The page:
Home > Freshwater Fish > Keeping Tangs in Your Aquarium

Keeping Tangs in Your Aquarium

By: Jennie Kermode - Updated: 27 Sep 2012 | comments*Discuss
Tangs Surgeon Fish Surgeonfish Tropical

With their vivid colours and distinctive shape tangs can make a dramatic impression in the home aquarium. However, as they are large, have potentially dangerous spines and can be difficult to care for, they can't be recommended for the beginner aquarist. If you do decide to keep tangs, there are a number of things you'll need to know in order to get it right.

The first thing to understand about tangs is that they can get big - as long as fifteen inches - and they need a lot of space to swim around in, so you'll need a large aquarium to house them properly. Secondly, they're aggressive, especially in defence of territory. Keeping tangs in a crowded aquarium will result in potentially fatal injuries to other fish. If you keep them in a community tank, it's best to add them last, so that they don't consider their territory to have been invaded. Although they live in shoals in the wild, they are best kept singly or in mated pairs in the aquarium, and you should avoid keeping them with other fish of a similar appearance. In the right context, they can be peaceful and pleasant community fish.

Despite their aggressive nature, tangs in the wild are primarily vegetarian, grazing on macroalgae. Some aquarists grow macroalgae especially in a separate tank or sump so as to provide it to their tangs, whilst others use commercial algae-based foods. Although most tangs will accept meat-based foods, it's important to make sure they get enough vegetable matter in their diets to supply them with the roughage which keeps their digestive systems healthy. Spinach, lettuce and seaweed all make good contributions to a varied tang diet.

Tangs are particularly vulnerable to parasite infections such as saltwater itch, so it's a good idea to keep them with cleaner fish that can help to get rid of such problems. Feeding them crushed garlic helps to boost their immune systems and fend off disease.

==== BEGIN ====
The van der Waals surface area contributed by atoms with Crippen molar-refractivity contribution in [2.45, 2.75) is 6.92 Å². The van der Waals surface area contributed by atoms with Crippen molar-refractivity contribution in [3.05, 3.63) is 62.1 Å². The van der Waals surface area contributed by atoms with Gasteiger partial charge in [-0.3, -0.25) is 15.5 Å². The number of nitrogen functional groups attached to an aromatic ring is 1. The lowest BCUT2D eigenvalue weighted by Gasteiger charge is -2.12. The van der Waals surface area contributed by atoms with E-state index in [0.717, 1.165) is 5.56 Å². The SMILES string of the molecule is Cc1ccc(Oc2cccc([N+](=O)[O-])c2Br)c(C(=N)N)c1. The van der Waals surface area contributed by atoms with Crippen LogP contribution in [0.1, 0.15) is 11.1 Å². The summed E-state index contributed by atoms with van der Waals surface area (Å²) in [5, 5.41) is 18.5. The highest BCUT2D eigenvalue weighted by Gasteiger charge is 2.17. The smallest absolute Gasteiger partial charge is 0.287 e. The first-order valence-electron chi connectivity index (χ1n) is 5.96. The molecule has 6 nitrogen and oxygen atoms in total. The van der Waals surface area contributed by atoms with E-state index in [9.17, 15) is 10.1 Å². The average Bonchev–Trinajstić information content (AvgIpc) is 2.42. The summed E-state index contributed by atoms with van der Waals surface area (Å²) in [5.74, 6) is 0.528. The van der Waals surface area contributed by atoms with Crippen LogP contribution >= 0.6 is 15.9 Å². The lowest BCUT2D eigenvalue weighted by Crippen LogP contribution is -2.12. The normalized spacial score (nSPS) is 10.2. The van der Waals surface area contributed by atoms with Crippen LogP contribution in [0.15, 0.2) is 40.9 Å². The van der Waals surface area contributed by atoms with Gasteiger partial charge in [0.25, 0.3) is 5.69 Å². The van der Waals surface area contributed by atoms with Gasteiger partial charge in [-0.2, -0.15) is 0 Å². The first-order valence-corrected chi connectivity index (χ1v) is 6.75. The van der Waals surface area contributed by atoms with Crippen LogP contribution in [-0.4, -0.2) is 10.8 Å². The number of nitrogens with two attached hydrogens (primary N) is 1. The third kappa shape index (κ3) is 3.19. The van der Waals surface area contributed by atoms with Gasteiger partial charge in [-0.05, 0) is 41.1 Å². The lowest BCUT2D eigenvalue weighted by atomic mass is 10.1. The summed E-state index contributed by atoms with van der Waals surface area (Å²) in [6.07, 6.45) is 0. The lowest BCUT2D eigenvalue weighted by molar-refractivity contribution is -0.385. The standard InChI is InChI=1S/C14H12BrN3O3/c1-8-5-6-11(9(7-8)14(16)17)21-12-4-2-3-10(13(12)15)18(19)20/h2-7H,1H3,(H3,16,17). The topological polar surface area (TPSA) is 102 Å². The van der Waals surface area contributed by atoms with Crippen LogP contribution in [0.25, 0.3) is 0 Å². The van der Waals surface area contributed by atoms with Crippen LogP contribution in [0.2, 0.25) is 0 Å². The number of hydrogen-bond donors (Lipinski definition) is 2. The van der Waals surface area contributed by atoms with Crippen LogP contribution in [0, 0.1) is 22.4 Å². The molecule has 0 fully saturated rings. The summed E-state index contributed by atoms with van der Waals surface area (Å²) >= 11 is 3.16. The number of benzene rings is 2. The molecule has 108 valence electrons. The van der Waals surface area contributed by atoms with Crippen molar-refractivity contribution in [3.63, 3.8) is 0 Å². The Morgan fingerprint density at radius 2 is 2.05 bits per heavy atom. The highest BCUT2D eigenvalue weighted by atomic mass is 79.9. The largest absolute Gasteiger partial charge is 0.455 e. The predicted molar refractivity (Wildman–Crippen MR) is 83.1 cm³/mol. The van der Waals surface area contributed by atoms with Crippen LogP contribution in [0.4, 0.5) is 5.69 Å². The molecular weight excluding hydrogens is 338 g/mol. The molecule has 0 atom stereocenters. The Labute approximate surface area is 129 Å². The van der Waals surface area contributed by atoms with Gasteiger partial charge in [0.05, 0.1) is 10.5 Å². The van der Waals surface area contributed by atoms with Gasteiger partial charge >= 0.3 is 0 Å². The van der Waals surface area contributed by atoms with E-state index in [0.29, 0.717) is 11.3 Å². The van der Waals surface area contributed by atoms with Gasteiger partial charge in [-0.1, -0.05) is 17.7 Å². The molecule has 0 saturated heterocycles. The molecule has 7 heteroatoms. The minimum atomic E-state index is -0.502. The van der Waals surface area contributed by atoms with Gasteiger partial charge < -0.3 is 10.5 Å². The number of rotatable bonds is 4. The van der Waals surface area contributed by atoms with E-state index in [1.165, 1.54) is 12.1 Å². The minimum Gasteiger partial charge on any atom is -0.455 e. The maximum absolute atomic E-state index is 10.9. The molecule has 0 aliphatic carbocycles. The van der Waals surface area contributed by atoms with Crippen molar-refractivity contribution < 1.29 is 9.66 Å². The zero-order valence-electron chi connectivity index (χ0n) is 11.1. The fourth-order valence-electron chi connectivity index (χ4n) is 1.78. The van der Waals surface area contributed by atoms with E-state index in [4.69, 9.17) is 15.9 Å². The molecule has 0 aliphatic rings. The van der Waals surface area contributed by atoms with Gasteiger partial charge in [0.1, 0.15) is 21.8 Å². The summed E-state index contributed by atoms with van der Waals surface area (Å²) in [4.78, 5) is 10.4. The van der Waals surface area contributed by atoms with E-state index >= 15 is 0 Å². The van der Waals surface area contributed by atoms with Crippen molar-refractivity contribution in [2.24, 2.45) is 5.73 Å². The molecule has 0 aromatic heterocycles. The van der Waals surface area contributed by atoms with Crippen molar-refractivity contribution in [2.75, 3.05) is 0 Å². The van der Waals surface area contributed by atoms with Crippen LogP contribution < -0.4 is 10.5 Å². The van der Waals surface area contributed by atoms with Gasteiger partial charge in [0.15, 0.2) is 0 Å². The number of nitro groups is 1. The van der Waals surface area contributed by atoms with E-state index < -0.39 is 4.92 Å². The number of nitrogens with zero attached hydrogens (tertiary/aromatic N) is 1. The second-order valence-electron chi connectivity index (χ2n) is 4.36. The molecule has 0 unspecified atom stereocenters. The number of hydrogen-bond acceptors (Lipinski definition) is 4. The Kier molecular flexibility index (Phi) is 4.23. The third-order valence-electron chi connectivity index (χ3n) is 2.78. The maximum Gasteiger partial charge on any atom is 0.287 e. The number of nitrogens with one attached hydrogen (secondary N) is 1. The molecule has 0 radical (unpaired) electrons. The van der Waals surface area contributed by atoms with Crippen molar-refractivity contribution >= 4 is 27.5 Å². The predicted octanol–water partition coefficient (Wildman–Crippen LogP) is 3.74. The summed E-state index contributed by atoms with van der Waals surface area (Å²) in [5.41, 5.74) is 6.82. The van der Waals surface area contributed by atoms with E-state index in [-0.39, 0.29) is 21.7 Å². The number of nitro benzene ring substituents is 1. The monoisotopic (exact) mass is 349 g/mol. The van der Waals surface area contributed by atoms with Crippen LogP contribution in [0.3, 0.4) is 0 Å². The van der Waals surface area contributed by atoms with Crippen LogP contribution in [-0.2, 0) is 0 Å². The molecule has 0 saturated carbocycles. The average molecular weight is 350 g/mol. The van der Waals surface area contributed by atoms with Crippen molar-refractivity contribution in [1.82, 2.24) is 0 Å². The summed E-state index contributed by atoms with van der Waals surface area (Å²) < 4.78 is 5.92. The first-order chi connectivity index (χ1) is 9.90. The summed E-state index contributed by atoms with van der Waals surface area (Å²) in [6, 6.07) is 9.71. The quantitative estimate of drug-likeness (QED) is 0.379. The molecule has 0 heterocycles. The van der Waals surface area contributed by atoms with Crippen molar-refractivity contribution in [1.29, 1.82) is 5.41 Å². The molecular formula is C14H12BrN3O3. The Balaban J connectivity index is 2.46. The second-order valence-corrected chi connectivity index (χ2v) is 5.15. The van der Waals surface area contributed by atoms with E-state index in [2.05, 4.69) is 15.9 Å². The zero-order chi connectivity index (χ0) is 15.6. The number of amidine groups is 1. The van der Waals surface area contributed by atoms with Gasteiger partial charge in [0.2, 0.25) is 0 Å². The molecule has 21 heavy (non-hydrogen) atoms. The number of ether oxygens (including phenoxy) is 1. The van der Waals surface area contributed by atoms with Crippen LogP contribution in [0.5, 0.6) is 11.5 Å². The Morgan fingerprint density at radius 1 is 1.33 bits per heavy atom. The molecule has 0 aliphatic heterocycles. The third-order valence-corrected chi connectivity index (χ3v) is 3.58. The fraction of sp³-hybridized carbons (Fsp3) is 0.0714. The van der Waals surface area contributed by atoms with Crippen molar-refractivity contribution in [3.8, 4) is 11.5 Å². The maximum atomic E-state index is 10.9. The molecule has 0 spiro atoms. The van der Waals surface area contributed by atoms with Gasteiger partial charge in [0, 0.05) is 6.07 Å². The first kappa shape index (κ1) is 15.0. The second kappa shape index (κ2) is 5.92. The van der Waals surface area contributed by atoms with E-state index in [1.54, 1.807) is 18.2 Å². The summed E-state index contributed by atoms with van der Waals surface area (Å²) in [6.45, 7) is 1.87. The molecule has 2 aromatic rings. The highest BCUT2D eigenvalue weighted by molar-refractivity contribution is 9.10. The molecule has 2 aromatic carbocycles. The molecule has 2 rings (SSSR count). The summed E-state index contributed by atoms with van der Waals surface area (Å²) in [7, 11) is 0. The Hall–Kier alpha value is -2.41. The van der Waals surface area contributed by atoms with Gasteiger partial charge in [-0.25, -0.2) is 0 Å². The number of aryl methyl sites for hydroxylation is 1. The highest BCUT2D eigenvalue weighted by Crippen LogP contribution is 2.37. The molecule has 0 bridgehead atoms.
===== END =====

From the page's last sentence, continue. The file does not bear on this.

Types of Tang

Widely distributed as they are in the wild, there are a number of very different looking tang varieties available for the home aquarium.

  • Regal Tang Fish - Popularised by the character of Dory in the hit film Finding Nemo, these fish are notable for their distinctive blue and black pattern and their yellow tails. They can often be kept successfully with yellow tangs.

  • Yellow Tangs -A vivid yellow all over, these are among the smallest tangs available and so are comparatively well suited to the home aquarium. They should be kept singly or in groups of six or more.

  • Sohal Tangs -Comparatively shy and peaceful, these big, stripy fish need lots of space to swim around. If they feel crowded, they may attack other kinds of tang.

  • Clown Tangs -These beautiful blue and yellow striped fish, also known as blue lined surgeonfish, are unfortunately difficult to keep. They must be kept singly and can be aggressive even towards humans.

  • Spotted Unicorn Tangs -Smaller and easier to keep than many of its kin, the spotted unicorn tang is distinguished by a bony protuberance on the front of its head.

Tang Spines

Tangs have two sharp spines just before their tails which can be flicked outwards, leading to the colloquial epithet 'fish with a flick knife'. This epithet should be taken seriously, as tang spines are very sharp indeed and aquarists often fall foul of them if they make the fish nervous, sometimes resulting in serious, life-threatening injuries. For this reason it is important to take extra care when cleaning a tank maintaining tangs, and when moving them. If a tang directs its tail towards you, this should be considered a threat.

Although they can be difficult to keep, tangs, in the right environment and with the proper care, can make a delightful contribution to the marine aquarium. Beautiful to look at and always active, they're guaranteed to make an impression.

You might also like...
Share Your Story, Join the Discussion or Seek Advice..
Why not be the first to leave a comment for discussion, ask for advice or share your story...

If you'd like to ask a question one of our experts (workload permitting) or a helpful reader hopefully can help you... We also love comments and interesting stories

(never shown)
(never shown)
(never shown)
(never shown)
Enter word: